Thursday, June 4, 2015

New adventures in Tolkien's world


I have little doubt that Middle-Earth Quest started out as a Lord of the Rings version of Arkham Horror. It's a largely cooperative game in which each player controls a character, traveling around the board to put a stop to the evil Sauron's schemes, and exploring the world of Middle-Earth via encounters with monsters, helpful supporting characters, and monsters, much as the intrepid investigators do in Arkham Horror.

While there is a goal the players are trying to achieve, and a somewhat urgent time frame in which they need to achieve it, the game's emphasis is solidly on exploration and story more than on merely winning. Where Arkham Horror combines elements from dozens of stories by Lovecraft, Chambers, Howard and others to ensure that each game is different from the last, Middle-Earth Quest sets its action in the  17 years between Bilbo Baggins' journey in The Hobbit and his nephew Frodo's epic quest in The Lord of the Rings, and players control original characters rather than the familiar personalities from the books, all of which keeps the game from seeming like simply a re-enactment of events we've already seen.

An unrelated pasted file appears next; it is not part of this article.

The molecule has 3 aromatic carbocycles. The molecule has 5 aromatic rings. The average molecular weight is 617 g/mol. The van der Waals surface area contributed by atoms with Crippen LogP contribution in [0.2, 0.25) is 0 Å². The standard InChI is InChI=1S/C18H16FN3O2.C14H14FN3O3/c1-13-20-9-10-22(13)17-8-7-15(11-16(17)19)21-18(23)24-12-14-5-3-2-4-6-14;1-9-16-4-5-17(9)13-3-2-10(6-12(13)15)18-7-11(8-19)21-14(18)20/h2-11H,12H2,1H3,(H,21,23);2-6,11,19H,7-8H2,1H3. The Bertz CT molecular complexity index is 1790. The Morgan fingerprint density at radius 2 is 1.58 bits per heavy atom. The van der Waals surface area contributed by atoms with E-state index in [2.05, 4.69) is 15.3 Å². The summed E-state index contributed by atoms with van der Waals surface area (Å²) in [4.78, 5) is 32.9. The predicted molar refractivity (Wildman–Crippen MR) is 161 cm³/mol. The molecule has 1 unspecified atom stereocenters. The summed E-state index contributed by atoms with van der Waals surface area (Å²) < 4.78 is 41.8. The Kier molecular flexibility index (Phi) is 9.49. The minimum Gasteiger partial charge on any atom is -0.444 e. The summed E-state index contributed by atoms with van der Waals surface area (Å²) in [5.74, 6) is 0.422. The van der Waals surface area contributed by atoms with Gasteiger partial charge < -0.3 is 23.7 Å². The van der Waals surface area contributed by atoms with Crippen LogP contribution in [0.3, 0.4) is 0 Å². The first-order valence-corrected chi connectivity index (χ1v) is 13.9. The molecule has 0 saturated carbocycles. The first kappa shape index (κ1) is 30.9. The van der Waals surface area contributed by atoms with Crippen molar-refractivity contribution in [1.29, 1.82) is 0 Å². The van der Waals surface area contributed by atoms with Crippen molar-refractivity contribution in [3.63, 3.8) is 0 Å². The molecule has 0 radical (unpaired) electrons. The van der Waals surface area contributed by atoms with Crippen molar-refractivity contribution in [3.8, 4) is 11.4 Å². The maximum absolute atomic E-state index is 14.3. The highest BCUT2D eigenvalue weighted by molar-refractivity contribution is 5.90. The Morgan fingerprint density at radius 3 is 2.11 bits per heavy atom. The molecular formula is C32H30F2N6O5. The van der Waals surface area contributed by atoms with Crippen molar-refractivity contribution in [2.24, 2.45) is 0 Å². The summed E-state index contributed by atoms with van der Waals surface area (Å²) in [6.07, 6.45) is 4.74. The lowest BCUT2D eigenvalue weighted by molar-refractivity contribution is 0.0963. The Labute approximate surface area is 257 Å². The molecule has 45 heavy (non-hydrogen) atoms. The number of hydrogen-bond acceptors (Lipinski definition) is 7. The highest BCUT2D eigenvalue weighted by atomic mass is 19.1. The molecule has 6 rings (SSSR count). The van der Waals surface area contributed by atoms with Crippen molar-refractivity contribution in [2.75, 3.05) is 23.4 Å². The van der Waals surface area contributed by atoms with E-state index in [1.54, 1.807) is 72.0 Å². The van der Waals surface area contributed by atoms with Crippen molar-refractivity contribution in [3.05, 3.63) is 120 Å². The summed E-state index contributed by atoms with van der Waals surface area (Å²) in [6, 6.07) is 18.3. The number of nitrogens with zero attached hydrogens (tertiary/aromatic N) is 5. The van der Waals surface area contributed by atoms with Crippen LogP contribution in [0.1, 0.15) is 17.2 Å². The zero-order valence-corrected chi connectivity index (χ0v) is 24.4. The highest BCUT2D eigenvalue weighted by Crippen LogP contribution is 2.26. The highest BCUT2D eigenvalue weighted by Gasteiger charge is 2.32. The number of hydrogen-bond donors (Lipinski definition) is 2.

Middle-Earth Quest differs from Arkham Horror in a few important respects. The most obvious difference is the addition of a Sauron player, who works openly against the other players by controlling the forces of Mordor. The Sauron player acts almost as a game master, driving the plot forward by playing cards representing Sauron's nefarious schemes and moving monsters and minions around the board in a strategic manner. As a result, the game feels less random than Arkham Horror, and more challenging without necessarily being more difficult.

Another important game element that makes Middle-Earth Quest seem more strategic and less random is the complete absence of dice in the game. Cards still provide an element of chance that keeps the game from being the same every time, but conflicts rely on choosing the right card to play in order to outwit the Sauron player, rather than an arbitrary roll of the dice.

The world Tolkien describes in The Lord of the Rings is vast, and a comparatively small amount of it is actually seen in the books. Middle-Earth Quest gives players a chance to explore that world in more depth and detail, while providing an immersive story about the fight against Sauron.

Sadly, this game recently went out of print.

Rating: 4 (out of 5) Not quite as smooth or expansive as similar games such as Arkham Horror or Mansions of Madness, but an excellent Tolkien-themed adventure game.

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